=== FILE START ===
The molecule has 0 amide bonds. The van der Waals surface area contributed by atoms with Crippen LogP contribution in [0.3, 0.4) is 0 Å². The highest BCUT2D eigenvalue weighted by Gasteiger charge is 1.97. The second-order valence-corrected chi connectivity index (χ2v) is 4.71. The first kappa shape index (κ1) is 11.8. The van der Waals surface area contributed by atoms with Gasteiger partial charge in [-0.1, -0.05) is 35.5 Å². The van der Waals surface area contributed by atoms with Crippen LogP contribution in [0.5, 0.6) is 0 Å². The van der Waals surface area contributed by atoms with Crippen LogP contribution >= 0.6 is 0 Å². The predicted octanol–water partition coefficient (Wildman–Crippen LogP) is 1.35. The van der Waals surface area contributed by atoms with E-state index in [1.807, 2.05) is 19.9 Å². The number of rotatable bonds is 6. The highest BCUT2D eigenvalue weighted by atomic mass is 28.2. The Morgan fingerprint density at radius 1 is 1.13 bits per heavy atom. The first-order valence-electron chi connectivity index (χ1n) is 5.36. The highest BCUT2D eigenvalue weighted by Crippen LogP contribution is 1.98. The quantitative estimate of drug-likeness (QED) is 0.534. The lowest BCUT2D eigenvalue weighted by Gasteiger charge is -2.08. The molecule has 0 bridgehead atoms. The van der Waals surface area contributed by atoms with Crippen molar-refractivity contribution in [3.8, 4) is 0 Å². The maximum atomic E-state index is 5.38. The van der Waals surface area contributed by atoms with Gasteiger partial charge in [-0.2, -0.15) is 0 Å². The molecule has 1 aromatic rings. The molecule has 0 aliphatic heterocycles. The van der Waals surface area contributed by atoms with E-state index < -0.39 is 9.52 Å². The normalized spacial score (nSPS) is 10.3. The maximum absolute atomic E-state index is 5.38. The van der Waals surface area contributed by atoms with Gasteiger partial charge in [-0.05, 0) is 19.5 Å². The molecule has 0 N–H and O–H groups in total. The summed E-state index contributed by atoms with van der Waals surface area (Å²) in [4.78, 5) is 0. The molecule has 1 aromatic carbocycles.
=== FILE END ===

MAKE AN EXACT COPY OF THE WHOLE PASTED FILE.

The molecule has 0 amide bonds. The van der Waals surface area contributed by atoms with Crippen LogP contribution in [0.3, 0.4) is 0 Å². The highest BCUT2D eigenvalue weighted by Gasteiger charge is 1.97. The second-order valence-corrected chi connectivity index (χ2v) is 4.71. The first kappa shape index (κ1) is 11.8. The van der Waals surface area contributed by atoms with Gasteiger partial charge in [-0.1, -0.05) is 35.5 Å². The van der Waals surface area contributed by atoms with Crippen LogP contribution in [0.5, 0.6) is 0 Å². The van der Waals surface area contributed by atoms with Crippen LogP contribution >= 0.6 is 0 Å². The predicted octanol–water partition coefficient (Wildman–Crippen LogP) is 1.35. The van der Waals surface area contributed by atoms with E-state index in [1.807, 2.05) is 19.9 Å². The number of rotatable bonds is 6. The highest BCUT2D eigenvalue weighted by atomic mass is 28.2. The Morgan fingerprint density at radius 1 is 1.13 bits per heavy atom. The first-order valence-electron chi connectivity index (χ1n) is 5.36. The highest BCUT2D eigenvalue weighted by Crippen LogP contribution is 1.98. The quantitative estimate of drug-likeness (QED) is 0.534. The lowest BCUT2D eigenvalue weighted by Gasteiger charge is -2.08. The molecule has 0 bridgehead atoms. The van der Waals surface area contributed by atoms with Crippen molar-refractivity contribution in [3.8, 4) is 0 Å². The maximum atomic E-state index is 5.38. The van der Waals surface area contributed by atoms with Gasteiger partial charge in [-0.2, -0.15) is 0 Å². The molecule has 1 aromatic rings. The molecule has 0 aliphatic heterocycles. The van der Waals surface area contributed by atoms with E-state index < -0.39 is 9.52 Å². The normalized spacial score (nSPS) is 10.3. The maximum absolute atomic E-state index is 5.38. The van der Waals surface area contributed by atoms with Gasteiger partial charge in [-0.05, 0) is 19.5 Å². The molecule has 0 N–H and O–H groups in total. The summed E-state index contributed by atoms with van der Waals surface area (Å²) in [4.78, 5) is 0. The molecule has 1 aromatic carbocycles.